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Addressing during a webinar organized jointly by the United States Institute of Peace and the Lee Kuan Yew School of Public Policy at the National University of Singapore, Stilwell said the water flow issue was among the “troubling trends” in the Mekong region.
“One especially urgent challenge is [China’s] manipulation of the Mekong River flows for its own profit at great cost to downstream nations,” Stilwell said.
According to South China Morning Post (SCMP), David Stilwell’s comments are the latest evidence that the 4,350km river, on which 60 million Southeast Asians depend, has become a new front in the US-China contention.
Stilwell also cited a recent report claiming that China’s upstream dams had contributed significantly to the unusually dry conditions downstream “China has been manipulating the water flows along the Mekong for 25 years, with the greatest disruption in natural flows coinciding with major dam construction and operation”.
|A fisherman on the Mekong. Photo: Reuters|
While Stilwell did not reveal the report’s name, Beijing and Washington have in recent months been sparring over rival studies on the state of the river’s flow in the five downstream Southeast Asian nations: Laos, Myanmar, Thailand, Cambodia, and Vietnam.
As reported by The Diplomat, the report in question was released in April by Eyes on Earth, a U.S.-based research and consulting company, and was commissioned jointly by the U.S. government’s Lower Mekong Initiative (LMI) and the United Nations-backed Sustainable Infrastructure Partnership. The authors of the report found a yawning mismatch between the recent volume of rainfall on the Chinese portion of the Mekong and the water levels downstream. “For six months in 2019, while China received above-average precipitation,” it concluded, “its dams held back more water than ever — even as downstream countries suffered through an unprecedented drought.”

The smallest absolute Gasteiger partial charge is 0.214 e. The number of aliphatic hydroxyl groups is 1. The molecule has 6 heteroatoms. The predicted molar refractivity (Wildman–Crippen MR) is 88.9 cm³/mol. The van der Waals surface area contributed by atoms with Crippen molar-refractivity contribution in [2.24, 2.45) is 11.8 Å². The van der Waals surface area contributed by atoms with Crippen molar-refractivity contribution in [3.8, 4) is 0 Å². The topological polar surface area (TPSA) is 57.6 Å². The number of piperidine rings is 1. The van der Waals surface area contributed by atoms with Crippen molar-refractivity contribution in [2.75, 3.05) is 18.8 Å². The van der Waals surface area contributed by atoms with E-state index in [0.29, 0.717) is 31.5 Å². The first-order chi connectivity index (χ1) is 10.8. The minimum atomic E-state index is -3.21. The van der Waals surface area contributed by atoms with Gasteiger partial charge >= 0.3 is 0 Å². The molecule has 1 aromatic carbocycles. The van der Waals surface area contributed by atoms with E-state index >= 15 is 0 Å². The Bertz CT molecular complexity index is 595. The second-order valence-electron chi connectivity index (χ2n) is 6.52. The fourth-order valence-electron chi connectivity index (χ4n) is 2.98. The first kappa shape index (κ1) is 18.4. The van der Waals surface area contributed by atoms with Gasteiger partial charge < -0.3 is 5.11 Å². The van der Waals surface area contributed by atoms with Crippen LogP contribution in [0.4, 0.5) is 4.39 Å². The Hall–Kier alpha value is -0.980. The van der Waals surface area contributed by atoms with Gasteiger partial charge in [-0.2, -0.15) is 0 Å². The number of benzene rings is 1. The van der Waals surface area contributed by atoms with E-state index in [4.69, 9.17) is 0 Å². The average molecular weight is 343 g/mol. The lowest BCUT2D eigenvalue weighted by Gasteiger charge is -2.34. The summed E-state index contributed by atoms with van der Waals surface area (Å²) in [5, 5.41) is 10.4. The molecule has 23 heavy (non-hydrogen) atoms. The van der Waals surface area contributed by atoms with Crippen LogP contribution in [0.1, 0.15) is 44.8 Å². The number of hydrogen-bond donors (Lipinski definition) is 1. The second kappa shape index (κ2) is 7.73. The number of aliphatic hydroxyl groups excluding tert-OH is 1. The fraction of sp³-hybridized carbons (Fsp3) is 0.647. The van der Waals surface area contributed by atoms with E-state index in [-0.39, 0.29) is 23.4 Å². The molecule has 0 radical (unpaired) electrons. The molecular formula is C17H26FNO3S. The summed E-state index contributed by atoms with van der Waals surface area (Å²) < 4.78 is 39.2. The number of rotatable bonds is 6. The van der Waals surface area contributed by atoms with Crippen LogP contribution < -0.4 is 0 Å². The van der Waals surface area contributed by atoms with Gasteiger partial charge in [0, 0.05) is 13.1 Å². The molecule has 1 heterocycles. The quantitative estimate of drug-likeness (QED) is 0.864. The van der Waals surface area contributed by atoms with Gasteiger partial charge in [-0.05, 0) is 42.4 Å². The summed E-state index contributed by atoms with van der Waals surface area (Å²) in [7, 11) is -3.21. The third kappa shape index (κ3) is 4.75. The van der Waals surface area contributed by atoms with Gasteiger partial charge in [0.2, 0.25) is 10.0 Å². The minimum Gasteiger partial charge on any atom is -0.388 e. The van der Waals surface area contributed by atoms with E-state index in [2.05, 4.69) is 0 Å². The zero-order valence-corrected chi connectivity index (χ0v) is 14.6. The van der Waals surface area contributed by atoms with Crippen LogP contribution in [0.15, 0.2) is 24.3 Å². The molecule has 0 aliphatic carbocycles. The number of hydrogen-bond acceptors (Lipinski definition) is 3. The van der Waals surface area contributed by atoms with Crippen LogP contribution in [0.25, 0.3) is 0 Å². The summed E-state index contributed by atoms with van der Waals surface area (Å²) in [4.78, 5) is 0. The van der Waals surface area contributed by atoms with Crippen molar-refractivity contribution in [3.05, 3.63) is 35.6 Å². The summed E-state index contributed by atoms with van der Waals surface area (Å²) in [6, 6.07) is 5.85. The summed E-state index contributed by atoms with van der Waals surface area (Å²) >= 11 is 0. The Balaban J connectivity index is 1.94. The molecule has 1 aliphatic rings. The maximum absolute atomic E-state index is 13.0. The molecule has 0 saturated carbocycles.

|US diplomat David Stilwell. Photo: Reuters|
A rival study, a collaboration between Tsinghua University and China’s Institute of Water Resources, argued the contrary, saying the Chinese dams lessened the Mekong area’s drought problems. It said the dams enabled the release of stored water from the wet season in times of low flows. Flows in the river are at record lows for a second consecutive year.
The crisis at Mekong River was “devastating harvests [and] threatening food and water security throughout the region”, Stilwell added. “These things have great potential for greater instability. The US is working with Mekong countries, the Mekong River Commission, and international partners to ensure calls for water data transparency from [China] are answered.”
The Mekong River Commission including Cambodia, Laos, Thailand, and Vietnam in June required China to publish the data related to dams so that they could prepare for the bad situations.
Cambodia, Laos, Thailand, and Vietnam suffered from severe droughts last year as the Mekong River's water dropped to a record low level, killing fish and threatening the livelihoods of million people.
|The Mekong on the Thai-Laos border. Photo: International Rivers|
Foreign ministers of the 10-nation grouping, as well as counterparts from global partners such as Mike Pompeo, China’s Wang Yi, Russia’s Sergey Lavrov, and India’s S. Jaishankar, will next week participate in a series of virtual meetings that include the annual ASEAN Regional Forum (ARF).
In addition, on September 9, Pompeo will co-chair the inaugural Mekong-U.S. Partnership Ministerial Meeting with the five lower Mekong countries.
Stilwell said he hoped that ASEAN countries – some of which are in a dispute with China over the South China Sea – would continue to use a “strong collective voice” to advance their interests.
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